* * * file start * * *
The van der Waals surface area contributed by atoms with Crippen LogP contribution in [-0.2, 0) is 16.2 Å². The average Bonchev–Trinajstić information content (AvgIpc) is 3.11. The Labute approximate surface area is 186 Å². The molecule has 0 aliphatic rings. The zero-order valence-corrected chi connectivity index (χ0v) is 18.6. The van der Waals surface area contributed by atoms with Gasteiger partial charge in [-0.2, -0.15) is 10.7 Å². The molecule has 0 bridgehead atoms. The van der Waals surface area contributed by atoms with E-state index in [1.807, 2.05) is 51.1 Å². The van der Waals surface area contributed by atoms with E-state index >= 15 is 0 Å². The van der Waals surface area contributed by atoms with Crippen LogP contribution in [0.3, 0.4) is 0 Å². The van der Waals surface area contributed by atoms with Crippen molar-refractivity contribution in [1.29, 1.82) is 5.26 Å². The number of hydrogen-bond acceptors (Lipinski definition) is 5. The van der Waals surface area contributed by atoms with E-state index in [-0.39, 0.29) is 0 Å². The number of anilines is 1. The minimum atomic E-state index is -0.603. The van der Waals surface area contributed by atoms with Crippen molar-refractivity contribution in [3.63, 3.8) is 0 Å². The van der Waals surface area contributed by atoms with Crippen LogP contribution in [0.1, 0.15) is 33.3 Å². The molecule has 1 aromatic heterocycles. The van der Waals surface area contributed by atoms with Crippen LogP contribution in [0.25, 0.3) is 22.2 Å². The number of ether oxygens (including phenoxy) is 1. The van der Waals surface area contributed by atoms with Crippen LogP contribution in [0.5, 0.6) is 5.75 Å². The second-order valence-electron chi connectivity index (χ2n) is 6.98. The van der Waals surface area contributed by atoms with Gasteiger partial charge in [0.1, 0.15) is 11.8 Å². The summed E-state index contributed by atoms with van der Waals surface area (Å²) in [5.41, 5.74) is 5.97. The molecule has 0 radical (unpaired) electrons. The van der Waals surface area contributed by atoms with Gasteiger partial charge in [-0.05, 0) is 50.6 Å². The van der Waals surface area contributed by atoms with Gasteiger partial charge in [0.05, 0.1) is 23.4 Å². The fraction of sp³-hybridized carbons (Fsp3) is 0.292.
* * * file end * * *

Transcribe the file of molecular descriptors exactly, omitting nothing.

The van der Waals surface area contributed by atoms with Crippen LogP contribution in [-0.2, 0) is 16.2 Å². The average Bonchev–Trinajstić information content (AvgIpc) is 3.11. The Labute approximate surface area is 186 Å². The molecule has 0 aliphatic rings. The zero-order valence-corrected chi connectivity index (χ0v) is 18.6. The van der Waals surface area contributed by atoms with Gasteiger partial charge in [-0.2, -0.15) is 10.7 Å². The molecule has 0 bridgehead atoms. The van der Waals surface area contributed by atoms with E-state index in [1.807, 2.05) is 51.1 Å². The van der Waals surface area contributed by atoms with E-state index >= 15 is 0 Å². The van der Waals surface area contributed by atoms with Crippen LogP contribution in [0.3, 0.4) is 0 Å². The van der Waals surface area contributed by atoms with Crippen molar-refractivity contribution in [1.29, 1.82) is 5.26 Å². The number of hydrogen-bond acceptors (Lipinski definition) is 5. The van der Waals surface area contributed by atoms with E-state index in [-0.39, 0.29) is 0 Å². The number of anilines is 1. The minimum atomic E-state index is -0.603. The van der Waals surface area contributed by atoms with Crippen molar-refractivity contribution in [3.63, 3.8) is 0 Å². The van der Waals surface area contributed by atoms with Crippen LogP contribution in [0.1, 0.15) is 33.3 Å². The molecule has 1 aromatic heterocycles. The van der Waals surface area contributed by atoms with Crippen LogP contribution in [0.25, 0.3) is 22.2 Å². The number of ether oxygens (including phenoxy) is 1. The van der Waals surface area contributed by atoms with Crippen LogP contribution in [0.5, 0.6) is 5.75 Å². The second-order valence-electron chi connectivity index (χ2n) is 6.98. The van der Waals surface area contributed by atoms with Gasteiger partial charge in [0.1, 0.15) is 11.8 Å². The summed E-state index contributed by atoms with van der Waals surface area (Å²) in [5.41, 5.74) is 5.97. The molecule has 0 radical (unpaired) electrons. The van der Waals surface area contributed by atoms with Gasteiger partial charge in [-0.05, 0) is 50.6 Å². The van der Waals surface area contributed by atoms with Gasteiger partial charge in [0.05, 0.1) is 23.4 Å². The fraction of sp³-hybridized carbons (Fsp3) is 0.292.